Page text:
At last, we get to one of those meat dishes for which Serbia is known: ćevapi, which are grilled, skinless sausages. Okay, we admit that ćevapi, according to Croatia Week, ćevapi is also Turkish (or Ottoman, really) in origin and is known throughout the Baltic region — as is the case for so many of Serbian cooking's greatest hits. Still, ćevapi is one of Serbia's most popular dishes, and no discussion of that country's food would be complete without giving these sausages their due.

As per Foodie Advice, Serbian ćevapi are typically made from pork, lamb, beef, or a mixture of any of these three types of meat. They will frequently be served on flatbread and may come topped with cheese, onions, and/or sour cream. Milwaukee's Three Brothers Restaurant prefers a more minimalist approach, with its ćevapčići, as it calls them, accompanied only by raw onions and tomato. At NYC's Kafana, the ćevapi come with nothing more than onions and parsley, but the food critic from The New York Times writes that the sausages are "full of character and flavor all on their own," so they don't need any embellishment.

5. Gibanica

Gibanica is yet another phyllo-based pastry, this one made with cheese. Although similar cheesy pastries are known throughout the Balkans and other countries, the Astoria Cafe and Bakery (via YouTube) says that gibanica is regarded as being a traditional Serbian dish. To make gibanica, sheets of phyllo dough are layered with a cheese and egg filling. As for the type of cheese, this may vary with region, but Wisegeek mentions feta, cottage cheese, and ricotta as possibilities. Kafana uses feta in its gibanica for a dish that The New York Times describes as "spongy and cakelike" rather than flaky as many phyllo-based pastries tend to be.

Gibanica can either be a sweet dish or a savory one, depending on the recipe. It may be a breakfast food or possibly a snack, or an appetizer. In this last-named instance, it would most likely be an unsweetened version, but for breakfast or snacking purposes, you could really go either way.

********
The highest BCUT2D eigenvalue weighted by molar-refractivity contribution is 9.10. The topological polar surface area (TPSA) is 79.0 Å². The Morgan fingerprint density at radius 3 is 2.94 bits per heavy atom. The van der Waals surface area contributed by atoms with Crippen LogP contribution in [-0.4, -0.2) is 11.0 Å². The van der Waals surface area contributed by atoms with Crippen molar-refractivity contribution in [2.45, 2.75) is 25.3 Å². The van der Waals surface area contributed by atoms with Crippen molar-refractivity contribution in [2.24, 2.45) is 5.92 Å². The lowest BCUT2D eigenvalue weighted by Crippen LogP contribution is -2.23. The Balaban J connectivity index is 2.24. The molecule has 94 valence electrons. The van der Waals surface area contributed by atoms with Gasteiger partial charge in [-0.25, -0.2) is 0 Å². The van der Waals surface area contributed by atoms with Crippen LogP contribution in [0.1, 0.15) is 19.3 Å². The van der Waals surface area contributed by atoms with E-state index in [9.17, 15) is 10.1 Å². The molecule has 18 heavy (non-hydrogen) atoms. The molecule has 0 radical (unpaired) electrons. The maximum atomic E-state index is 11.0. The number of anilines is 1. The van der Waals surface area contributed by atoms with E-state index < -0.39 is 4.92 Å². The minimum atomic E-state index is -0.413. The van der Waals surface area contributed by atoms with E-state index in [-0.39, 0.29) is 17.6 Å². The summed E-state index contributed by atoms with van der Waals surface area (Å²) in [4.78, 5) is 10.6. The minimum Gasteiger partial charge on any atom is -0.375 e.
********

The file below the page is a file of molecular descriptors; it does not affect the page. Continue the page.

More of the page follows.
6. Karađorđeva šnicla

Karađorđeva šnicla is well and truly Serbian. It's a fairly recent dish, having been created in 1956 by a culinary professional named Milovan "Mića" Stojanović, who also went on to work as a personal chef for the Yugoslavian head of state, Tito (via Nova.rs). The dish, despite its Cold War provenance, was given a proper Serbian name after the Karadjordjević dynasty, the descendants of a Serbian rebel leader named Karađorđe. (These being the Serbian royals who ruled over Yugoslavia from the 19th century to 1945 when the country traded its monarchy for a Communist government.) Although you'll find chefs improvising with the recipe today, Stojanović notes that his originally chosen components of the Karađorđe schnitzel, veal, cream, mayonnaise, and lemon, are the way it should be done.  

Foodie Advice describes Karađorđeva šnicla as a breaded, cheese-stuffed pork or veal cutlet that is fried and topped with tartar sauce. Bite Mojo adds the info that it was actually created by accident, or rather, as the result of a restaurant kitchen that did not have the proper ingredients to prepare the Chicken Kiev that was requested by none other than a family member of Tito. It does, in fact, bear some similarity to that Russian dish, perhaps crossed with wiener schnitzel. Kafana plays up the resemblance to the former, though, as its version of karađorđeva šnicla is stuffed with ham as well as cheese.

7. Lepinja

Lepinja is a Serbian flatbread that is somewhat similar to pita bread. Although flat, it is made with yeast and puffs up a bit when baked at high heat. Once it is sliced open, it creates a "pocket" that can then be stuffed with sandwich fillings, such as in the Serbian version of croque monsieur, called komplet lepinja (via Atlas Obscura). Lepinja is closely related to another Balkan flatbread called samun, and, in fact, according to AZ Central, the names are sometimes used interchangeably. While lepinja itself is vegan (the ingredients are flour, salt, and water), one of its primary purposes is to be served with meats like ćevapi and the Serbian burgers known as pljeskavica

Lepinja, however, is more than just Serbia's answer to the hot dog or hamburger bun, as this bread can stand on its own without meat. The New York Times says that Kafana typically grills its lepinja and tops it with cheese, while this flatbread can also make a good dipper for ajvar or even be put to use as the base for a Balkan spin on pizza. If you'd like to try lepinja for yourself, you could always attempt to bake your own, but if you'd rather not mess with yeast dough, it can be purchased frozen from Parthenon Foods.